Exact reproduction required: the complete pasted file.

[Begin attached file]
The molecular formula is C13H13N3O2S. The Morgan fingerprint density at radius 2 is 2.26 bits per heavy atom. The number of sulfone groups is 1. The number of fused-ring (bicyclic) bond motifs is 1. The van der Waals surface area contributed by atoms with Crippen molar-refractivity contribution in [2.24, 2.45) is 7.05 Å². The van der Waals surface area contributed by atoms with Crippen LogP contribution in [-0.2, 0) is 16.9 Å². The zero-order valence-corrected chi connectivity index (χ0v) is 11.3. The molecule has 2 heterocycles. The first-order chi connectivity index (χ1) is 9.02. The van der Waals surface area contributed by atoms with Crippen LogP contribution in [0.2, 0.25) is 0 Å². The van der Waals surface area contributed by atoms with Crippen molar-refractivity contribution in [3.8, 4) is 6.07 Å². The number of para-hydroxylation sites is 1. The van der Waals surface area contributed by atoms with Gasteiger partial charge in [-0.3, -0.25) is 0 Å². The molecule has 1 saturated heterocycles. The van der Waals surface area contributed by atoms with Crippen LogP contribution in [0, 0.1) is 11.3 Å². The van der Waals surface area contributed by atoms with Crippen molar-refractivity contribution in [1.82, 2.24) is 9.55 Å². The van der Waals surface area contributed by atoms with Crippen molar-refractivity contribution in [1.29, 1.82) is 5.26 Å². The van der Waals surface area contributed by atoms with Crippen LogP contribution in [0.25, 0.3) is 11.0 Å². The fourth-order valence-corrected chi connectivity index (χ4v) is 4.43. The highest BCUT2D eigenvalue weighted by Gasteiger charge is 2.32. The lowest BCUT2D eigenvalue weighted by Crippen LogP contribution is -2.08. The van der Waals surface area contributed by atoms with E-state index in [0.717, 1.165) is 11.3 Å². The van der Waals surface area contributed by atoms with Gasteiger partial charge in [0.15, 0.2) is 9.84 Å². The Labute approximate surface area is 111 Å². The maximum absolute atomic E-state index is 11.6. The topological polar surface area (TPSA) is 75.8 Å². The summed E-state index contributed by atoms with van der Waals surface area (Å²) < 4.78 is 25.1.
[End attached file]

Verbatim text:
The molecular formula is C13H13N3O2S. The Morgan fingerprint density at radius 2 is 2.26 bits per heavy atom. The number of sulfone groups is 1. The number of fused-ring (bicyclic) bond motifs is 1. The van der Waals surface area contributed by atoms with Crippen molar-refractivity contribution in [2.24, 2.45) is 7.05 Å². The van der Waals surface area contributed by atoms with Crippen LogP contribution in [-0.2, 0) is 16.9 Å². The zero-order valence-corrected chi connectivity index (χ0v) is 11.3. The molecule has 2 heterocycles. The first-order chi connectivity index (χ1) is 9.02. The van der Waals surface area contributed by atoms with Crippen LogP contribution in [0.2, 0.25) is 0 Å². The van der Waals surface area contributed by atoms with Crippen molar-refractivity contribution in [3.8, 4) is 6.07 Å². The number of para-hydroxylation sites is 1. The van der Waals surface area contributed by atoms with Gasteiger partial charge in [-0.3, -0.25) is 0 Å². The molecule has 1 saturated heterocycles. The van der Waals surface area contributed by atoms with Crippen LogP contribution in [0, 0.1) is 11.3 Å². The van der Waals surface area contributed by atoms with Crippen molar-refractivity contribution in [1.82, 2.24) is 9.55 Å². The van der Waals surface area contributed by atoms with Crippen molar-refractivity contribution in [1.29, 1.82) is 5.26 Å². The van der Waals surface area contributed by atoms with Crippen LogP contribution in [0.25, 0.3) is 11.0 Å². The fourth-order valence-corrected chi connectivity index (χ4v) is 4.43. The highest BCUT2D eigenvalue weighted by Gasteiger charge is 2.32. The lowest BCUT2D eigenvalue weighted by Crippen LogP contribution is -2.08. The van der Waals surface area contributed by atoms with E-state index in [0.717, 1.165) is 11.3 Å². The van der Waals surface area contributed by atoms with Gasteiger partial charge in [0.15, 0.2) is 9.84 Å². The Labute approximate surface area is 111 Å². The maximum absolute atomic E-state index is 11.6. The topological polar surface area (TPSA) is 75.8 Å². The summed E-state index contributed by atoms with van der Waals surface area (Å²) < 4.78 is 25.1.